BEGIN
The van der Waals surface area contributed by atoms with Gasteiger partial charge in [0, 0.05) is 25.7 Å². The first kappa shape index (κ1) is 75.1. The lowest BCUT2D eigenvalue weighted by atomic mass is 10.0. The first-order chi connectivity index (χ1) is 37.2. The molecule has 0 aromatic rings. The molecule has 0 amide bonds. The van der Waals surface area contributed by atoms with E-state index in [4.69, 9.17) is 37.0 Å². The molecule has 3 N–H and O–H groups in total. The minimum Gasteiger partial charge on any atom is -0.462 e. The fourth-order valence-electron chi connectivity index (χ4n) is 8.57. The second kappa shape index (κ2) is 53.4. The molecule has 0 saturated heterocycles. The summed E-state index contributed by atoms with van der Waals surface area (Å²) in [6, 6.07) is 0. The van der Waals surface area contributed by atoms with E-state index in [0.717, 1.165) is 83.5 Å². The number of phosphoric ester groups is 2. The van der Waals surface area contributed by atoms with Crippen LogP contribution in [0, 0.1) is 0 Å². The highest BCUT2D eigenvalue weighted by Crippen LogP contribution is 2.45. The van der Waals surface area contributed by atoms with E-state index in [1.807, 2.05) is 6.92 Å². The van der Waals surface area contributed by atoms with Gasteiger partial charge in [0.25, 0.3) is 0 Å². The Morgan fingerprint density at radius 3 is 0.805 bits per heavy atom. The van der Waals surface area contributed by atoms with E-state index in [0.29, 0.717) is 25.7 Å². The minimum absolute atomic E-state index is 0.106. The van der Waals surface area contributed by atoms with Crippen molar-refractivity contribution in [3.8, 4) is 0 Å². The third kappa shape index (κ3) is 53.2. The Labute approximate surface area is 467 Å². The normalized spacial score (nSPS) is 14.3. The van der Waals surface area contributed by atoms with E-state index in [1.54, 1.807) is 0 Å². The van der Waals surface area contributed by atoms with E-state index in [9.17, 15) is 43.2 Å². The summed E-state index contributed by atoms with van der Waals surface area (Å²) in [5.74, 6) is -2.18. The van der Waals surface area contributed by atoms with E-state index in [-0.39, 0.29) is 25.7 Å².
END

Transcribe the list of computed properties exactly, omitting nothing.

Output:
The van der Waals surface area contributed by atoms with Gasteiger partial charge in [0, 0.05) is 25.7 Å². The first kappa shape index (κ1) is 75.1. The lowest BCUT2D eigenvalue weighted by atomic mass is 10.0. The first-order chi connectivity index (χ1) is 37.2. The molecule has 0 aromatic rings. The molecule has 0 amide bonds. The van der Waals surface area contributed by atoms with E-state index in [4.69, 9.17) is 37.0 Å². The molecule has 3 N–H and O–H groups in total. The minimum Gasteiger partial charge on any atom is -0.462 e. The fourth-order valence-electron chi connectivity index (χ4n) is 8.57. The second kappa shape index (κ2) is 53.4. The molecule has 0 saturated heterocycles. The summed E-state index contributed by atoms with van der Waals surface area (Å²) in [6, 6.07) is 0. The van der Waals surface area contributed by atoms with E-state index in [0.717, 1.165) is 83.5 Å². The number of phosphoric ester groups is 2. The van der Waals surface area contributed by atoms with Crippen LogP contribution in [0, 0.1) is 0 Å². The highest BCUT2D eigenvalue weighted by Crippen LogP contribution is 2.45. The van der Waals surface area contributed by atoms with E-state index in [1.807, 2.05) is 6.92 Å². The van der Waals surface area contributed by atoms with Gasteiger partial charge in [0.25, 0.3) is 0 Å². The Morgan fingerprint density at radius 3 is 0.805 bits per heavy atom. The van der Waals surface area contributed by atoms with E-state index in [0.29, 0.717) is 25.7 Å². The minimum absolute atomic E-state index is 0.106. The van der Waals surface area contributed by atoms with Crippen molar-refractivity contribution in [3.8, 4) is 0 Å². The third kappa shape index (κ3) is 53.2. The Labute approximate surface area is 467 Å². The normalized spacial score (nSPS) is 14.3. The van der Waals surface area contributed by atoms with E-state index in [1.54, 1.807) is 0 Å². The van der Waals surface area contributed by atoms with E-state index in [9.17, 15) is 43.2 Å². The summed E-state index contributed by atoms with van der Waals surface area (Å²) in [5.74, 6) is -2.18. The van der Waals surface area contributed by atoms with E-state index in [-0.39, 0.29) is 25.7 Å².